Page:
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Happy Travels!

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Fern Lake

Camping RMNP

10 Must Try Foods of Scotland

musings, Scotland, Travel

Scotland is known for greasy and sometimes odd concoctions, often the result of crafty people that used every, and I mean EVERY part of their food sources. Once you get past the initial, “what the….[insert expletive]” you are likely to enjoy the treats.

10. Deep Fried Mars Bars

Scotland is known for its love of the deep fryer, almost as well as the American South is. One of their better, and disgustingly wonderful treats is a deep fried Mars Candy Bar. Step one – buy a Mars bar, step two – batter the bar, step three – deep fry until its crispy outside and a gooey mess on the inside. It’s sinfully good.

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9. Irn Bru

Scotland is one of the only nations in the world where Coca Cola is not the most popular soda. Instead, they have their neon orange amalgamation, IRN BRU (pronounced URN BREW). To Americans, you will notice it tastes like liquid penicillin we got as children (I know!) to the rest of the world it’s something resembling bottled cotton candy.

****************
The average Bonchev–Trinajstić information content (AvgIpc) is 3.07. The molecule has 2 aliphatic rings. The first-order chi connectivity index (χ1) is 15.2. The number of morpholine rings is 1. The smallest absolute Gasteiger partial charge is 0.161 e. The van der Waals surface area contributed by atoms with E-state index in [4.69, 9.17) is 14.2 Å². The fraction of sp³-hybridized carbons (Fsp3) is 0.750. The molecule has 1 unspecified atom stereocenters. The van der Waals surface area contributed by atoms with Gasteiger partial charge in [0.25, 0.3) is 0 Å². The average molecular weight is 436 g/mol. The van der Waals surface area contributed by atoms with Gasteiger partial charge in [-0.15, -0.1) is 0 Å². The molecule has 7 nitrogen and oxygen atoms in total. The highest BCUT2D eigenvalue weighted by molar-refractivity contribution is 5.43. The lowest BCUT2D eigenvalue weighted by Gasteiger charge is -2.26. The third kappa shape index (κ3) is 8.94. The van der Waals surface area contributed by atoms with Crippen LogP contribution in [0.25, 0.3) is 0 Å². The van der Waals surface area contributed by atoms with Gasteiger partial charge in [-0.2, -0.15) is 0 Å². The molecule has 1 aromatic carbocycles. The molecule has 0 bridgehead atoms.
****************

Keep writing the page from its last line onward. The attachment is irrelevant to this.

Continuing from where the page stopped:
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8. Scotch Eggs

This treat sounds weird, but it’s really a tasty appetizer. It’s a boiled egg, wrapped in sausage, then breaded. Then it’s baked or deep fried. It’s an appealing savory delight with an umami sensation.

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7. Neeps and Tatties

This sounds almost mystical, but it’s really just mashed potatoes and equally mushy turnips. Both are excellent when made right and nutritious. (see number 2 for the proper serving)

6. Scottish Salmon

Scotland has some of the most amazing Atlantic Salmon in the world. Their sustainable farm raising prevents over fishing, and a premium product. Commonly, (when found stateside) it’s smoked and served as a fantastic protein in fine cuisine. Try with some capers or cream cheese.

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5. A Full Scottish [Breakfast]

Brace yourself for this one. Rather fast for this one. Scottish Breakfasts, like most of the British Isles, is a practical feast, and possibly the only meal you’ll eat for the day. It often has several types of sausage (including blood sausage), beans, toast, eggs, mushrooms, sometimes porridge…. and up to the chef’s discretion some other treats. It’s commonly served with tea and sometimes oatmeal. If you can eat it all, props. ALSO, vegetarian versions are equally delectable and satisfying.